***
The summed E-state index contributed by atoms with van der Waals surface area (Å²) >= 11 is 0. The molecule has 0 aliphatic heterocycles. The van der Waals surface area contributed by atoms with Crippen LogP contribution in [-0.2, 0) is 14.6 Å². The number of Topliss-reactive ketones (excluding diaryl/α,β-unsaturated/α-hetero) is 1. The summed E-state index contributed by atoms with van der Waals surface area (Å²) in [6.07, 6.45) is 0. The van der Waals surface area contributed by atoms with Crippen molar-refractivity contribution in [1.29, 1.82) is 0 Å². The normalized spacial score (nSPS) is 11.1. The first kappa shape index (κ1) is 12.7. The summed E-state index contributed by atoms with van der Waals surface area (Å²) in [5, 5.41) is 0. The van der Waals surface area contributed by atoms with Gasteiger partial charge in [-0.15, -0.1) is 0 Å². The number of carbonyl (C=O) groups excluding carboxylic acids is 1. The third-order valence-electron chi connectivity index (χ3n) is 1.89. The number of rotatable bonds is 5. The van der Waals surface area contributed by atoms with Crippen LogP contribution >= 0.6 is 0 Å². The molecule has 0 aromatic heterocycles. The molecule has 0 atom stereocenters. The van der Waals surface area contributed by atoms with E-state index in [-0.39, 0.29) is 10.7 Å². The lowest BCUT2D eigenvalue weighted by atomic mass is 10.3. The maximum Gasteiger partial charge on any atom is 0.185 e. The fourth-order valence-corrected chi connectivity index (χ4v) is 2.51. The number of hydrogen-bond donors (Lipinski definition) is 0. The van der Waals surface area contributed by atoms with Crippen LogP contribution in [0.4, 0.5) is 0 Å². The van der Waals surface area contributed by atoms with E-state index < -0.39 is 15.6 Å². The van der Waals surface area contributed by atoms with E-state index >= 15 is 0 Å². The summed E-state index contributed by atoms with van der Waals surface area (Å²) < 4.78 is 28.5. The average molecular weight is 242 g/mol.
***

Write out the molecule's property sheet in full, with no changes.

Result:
The summed E-state index contributed by atoms with van der Waals surface area (Å²) >= 11 is 0. The molecule has 0 aliphatic heterocycles. The van der Waals surface area contributed by atoms with Crippen LogP contribution in [-0.2, 0) is 14.6 Å². The number of Topliss-reactive ketones (excluding diaryl/α,β-unsaturated/α-hetero) is 1. The summed E-state index contributed by atoms with van der Waals surface area (Å²) in [6.07, 6.45) is 0. The van der Waals surface area contributed by atoms with Crippen molar-refractivity contribution in [1.29, 1.82) is 0 Å². The normalized spacial score (nSPS) is 11.1. The first kappa shape index (κ1) is 12.7. The summed E-state index contributed by atoms with van der Waals surface area (Å²) in [5, 5.41) is 0. The van der Waals surface area contributed by atoms with Gasteiger partial charge in [-0.15, -0.1) is 0 Å². The number of carbonyl (C=O) groups excluding carboxylic acids is 1. The third-order valence-electron chi connectivity index (χ3n) is 1.89. The number of rotatable bonds is 5. The van der Waals surface area contributed by atoms with Crippen LogP contribution >= 0.6 is 0 Å². The molecule has 0 aromatic heterocycles. The molecule has 0 atom stereocenters. The van der Waals surface area contributed by atoms with E-state index in [-0.39, 0.29) is 10.7 Å². The lowest BCUT2D eigenvalue weighted by atomic mass is 10.3. The maximum Gasteiger partial charge on any atom is 0.185 e. The fourth-order valence-corrected chi connectivity index (χ4v) is 2.51. The number of hydrogen-bond donors (Lipinski definition) is 0. The van der Waals surface area contributed by atoms with Crippen LogP contribution in [0.4, 0.5) is 0 Å². The van der Waals surface area contributed by atoms with E-state index < -0.39 is 15.6 Å². The van der Waals surface area contributed by atoms with E-state index >= 15 is 0 Å². The summed E-state index contributed by atoms with van der Waals surface area (Å²) < 4.78 is 28.5. The average molecular weight is 242 g/mol.